If you are not a Workspace customer, Meet Today has restrictions on the duration of group video calls. If they mostly utilize the smartphone app, Duo/Meet users won’t typically run into them. However, group calls online will have a 60-minute time limit for free users.

In order to prevent consumers from falling behind or experiencing a decline in quality, Google will actively monitor this initial phase as it progresses over the coming weeks. No matter what the other person is using, you will still be able to make calls with your favourite app during this entire time.

REASON FOR THIS: COVERING EVERY CALL Later this year, after it is finished, the business will rename the Google Duo app to Google Meet. As a result, Google will offer a single, cost-free video communications service to all users.

Google’s goal for a single service (for video) is a return to the idea of a consolidated app from the Hangouts period. An indicator of how offensive this merger may initially sound for giving up such a beloved service as Duo is the phrase “how dare you” that was recently used in the 9to5 Slack channel.

There are reasons to be positive about this combination succeeding, though. The silver lining is how challenging communicating with others via video or audio actually is, and how challenging it will only become in the future.

You can use Google to contact anyone with this integrated Meet if you have their phone number, email address, are able to send them a Meet URL, or if you want to arrange something on their Calendar.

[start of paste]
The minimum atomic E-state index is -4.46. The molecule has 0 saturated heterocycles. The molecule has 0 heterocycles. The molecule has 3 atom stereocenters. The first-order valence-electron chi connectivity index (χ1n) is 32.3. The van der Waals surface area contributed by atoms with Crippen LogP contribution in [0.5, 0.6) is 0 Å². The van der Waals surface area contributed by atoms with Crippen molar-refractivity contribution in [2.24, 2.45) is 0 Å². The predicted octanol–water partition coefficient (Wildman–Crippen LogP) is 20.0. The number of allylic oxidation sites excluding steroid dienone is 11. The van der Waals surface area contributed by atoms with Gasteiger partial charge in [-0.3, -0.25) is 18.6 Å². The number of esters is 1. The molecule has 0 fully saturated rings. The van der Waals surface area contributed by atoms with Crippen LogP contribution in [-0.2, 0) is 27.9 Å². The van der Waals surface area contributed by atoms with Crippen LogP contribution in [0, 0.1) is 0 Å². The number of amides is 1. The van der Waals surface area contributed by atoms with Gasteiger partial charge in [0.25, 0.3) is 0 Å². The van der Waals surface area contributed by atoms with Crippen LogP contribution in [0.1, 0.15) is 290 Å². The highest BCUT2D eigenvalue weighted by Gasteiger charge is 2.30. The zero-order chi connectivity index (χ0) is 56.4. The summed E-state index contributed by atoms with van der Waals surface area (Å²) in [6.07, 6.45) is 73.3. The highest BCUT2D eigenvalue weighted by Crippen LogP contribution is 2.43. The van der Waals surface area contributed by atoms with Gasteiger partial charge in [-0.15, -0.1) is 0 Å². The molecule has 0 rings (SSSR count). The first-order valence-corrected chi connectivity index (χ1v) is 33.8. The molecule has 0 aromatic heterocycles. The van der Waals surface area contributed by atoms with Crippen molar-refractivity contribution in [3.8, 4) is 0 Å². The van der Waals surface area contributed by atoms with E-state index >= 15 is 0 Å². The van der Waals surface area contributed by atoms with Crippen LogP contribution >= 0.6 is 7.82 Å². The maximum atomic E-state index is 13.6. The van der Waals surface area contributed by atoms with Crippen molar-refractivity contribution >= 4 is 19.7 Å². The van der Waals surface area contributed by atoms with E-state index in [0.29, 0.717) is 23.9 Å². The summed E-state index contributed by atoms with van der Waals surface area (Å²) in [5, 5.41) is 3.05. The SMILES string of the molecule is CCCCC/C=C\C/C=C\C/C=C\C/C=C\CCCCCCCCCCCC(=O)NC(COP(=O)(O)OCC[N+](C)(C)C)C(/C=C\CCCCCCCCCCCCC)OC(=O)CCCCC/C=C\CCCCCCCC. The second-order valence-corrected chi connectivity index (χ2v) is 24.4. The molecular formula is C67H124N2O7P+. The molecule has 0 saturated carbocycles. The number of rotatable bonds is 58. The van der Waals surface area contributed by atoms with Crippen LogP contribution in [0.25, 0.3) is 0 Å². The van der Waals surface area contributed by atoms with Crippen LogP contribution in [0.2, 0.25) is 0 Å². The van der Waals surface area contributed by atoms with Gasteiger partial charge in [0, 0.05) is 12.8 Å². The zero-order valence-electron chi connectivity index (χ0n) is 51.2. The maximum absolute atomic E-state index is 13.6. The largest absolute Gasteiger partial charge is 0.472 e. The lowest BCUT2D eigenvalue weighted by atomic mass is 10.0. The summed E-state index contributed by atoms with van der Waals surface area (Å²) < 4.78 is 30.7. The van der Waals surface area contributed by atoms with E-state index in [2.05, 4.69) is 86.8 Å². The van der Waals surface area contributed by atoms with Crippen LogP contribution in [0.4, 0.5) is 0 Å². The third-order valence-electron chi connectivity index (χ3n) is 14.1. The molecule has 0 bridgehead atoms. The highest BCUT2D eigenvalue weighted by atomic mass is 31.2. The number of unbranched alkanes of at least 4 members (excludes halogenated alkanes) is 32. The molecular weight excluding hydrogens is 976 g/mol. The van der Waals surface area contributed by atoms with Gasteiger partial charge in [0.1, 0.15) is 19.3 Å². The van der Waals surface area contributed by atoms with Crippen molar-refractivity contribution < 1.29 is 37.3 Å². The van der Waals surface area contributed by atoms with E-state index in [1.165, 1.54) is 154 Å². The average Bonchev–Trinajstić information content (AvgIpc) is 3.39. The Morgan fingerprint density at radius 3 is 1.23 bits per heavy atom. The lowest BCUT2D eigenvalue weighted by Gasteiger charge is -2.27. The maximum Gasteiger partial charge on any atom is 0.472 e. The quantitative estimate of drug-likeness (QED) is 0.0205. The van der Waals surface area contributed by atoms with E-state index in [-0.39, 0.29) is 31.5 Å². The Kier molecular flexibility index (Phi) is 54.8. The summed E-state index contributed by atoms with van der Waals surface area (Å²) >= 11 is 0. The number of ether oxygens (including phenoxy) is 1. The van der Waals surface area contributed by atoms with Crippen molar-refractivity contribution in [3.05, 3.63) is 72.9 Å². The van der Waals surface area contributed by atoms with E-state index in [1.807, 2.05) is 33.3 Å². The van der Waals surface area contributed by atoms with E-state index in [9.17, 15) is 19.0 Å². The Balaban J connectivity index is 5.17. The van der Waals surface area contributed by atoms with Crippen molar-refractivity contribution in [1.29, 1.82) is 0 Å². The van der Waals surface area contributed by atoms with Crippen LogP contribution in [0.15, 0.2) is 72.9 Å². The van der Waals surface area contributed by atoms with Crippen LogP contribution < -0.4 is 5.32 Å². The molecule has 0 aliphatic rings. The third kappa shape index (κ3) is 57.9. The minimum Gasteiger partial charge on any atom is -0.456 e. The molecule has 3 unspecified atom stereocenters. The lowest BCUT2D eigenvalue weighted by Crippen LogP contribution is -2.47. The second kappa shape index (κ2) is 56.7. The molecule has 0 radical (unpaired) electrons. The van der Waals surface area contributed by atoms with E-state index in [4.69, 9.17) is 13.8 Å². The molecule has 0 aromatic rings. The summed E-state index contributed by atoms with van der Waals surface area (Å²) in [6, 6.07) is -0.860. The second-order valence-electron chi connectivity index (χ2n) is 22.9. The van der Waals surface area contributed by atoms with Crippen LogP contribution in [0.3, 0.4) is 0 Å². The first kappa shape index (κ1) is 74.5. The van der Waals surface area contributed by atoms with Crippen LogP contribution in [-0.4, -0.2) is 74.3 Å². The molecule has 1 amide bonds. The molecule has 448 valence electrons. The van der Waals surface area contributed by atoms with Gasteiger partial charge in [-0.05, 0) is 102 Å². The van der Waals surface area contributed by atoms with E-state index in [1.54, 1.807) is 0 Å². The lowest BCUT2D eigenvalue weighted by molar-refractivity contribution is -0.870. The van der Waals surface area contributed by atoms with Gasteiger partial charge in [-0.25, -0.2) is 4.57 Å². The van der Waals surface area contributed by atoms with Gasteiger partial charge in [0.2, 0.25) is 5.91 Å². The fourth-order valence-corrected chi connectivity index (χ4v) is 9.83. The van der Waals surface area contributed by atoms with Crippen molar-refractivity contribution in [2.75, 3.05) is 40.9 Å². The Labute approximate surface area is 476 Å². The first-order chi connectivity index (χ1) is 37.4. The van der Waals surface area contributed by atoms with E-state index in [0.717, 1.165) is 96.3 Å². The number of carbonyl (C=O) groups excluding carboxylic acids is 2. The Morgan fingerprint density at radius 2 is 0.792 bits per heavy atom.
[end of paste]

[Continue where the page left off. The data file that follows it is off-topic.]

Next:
Users of Duo anticipate being able to call anyone simply launching the app, choosing a contact, or hitting the Duo button included in the Google Phone or Messages app. When Meet takes charge, none of it will change.

Interestingly, Google told us that consumers are increasingly eager to schedule calls as they re-enter the market, therefore Duo users will soon be able to do so with ease. On the other hand, the business discovered that Meets enterprise customers desire more immediate one-click call choices.

I’ll be the first to say that having three or four options for calling in is not the best scenario. The notion of having just one reliable way to contact someone is a platonic one, but it is getting less and less feasible as time goes on. This new Google Meet is the opposite of what iPhones offer with FaceTime.

Each Meet call initiation technique has a specific application. The closest Android comes to delivering a direct competitor to FaceTime is possessing a person’s contact information directly. Even still, having someone’s phone number suggests a deeper level of acquaintance than simply possessing their email address. The former lets you make a video call whenever you want, while the latter could require a confirmation text first. We now anticipate that establishing a link-based call will be a group exchange, therefore scheduling one could be best done with a specialized tool rather than through a text chain.

Google’s answer with Meet is to provide you with every method of contact. With so many possibilities, there is surely complexity that requires some learning. (Ideally, Google would use its AI capabilities to understand the context and advise the best course of action.)

The Google strategy is similar to throwing everything at the wall till that time. Old Duo users might need some time to fully grasp everything the new app can accomplish, but Google is banking that users will grow to value all the options.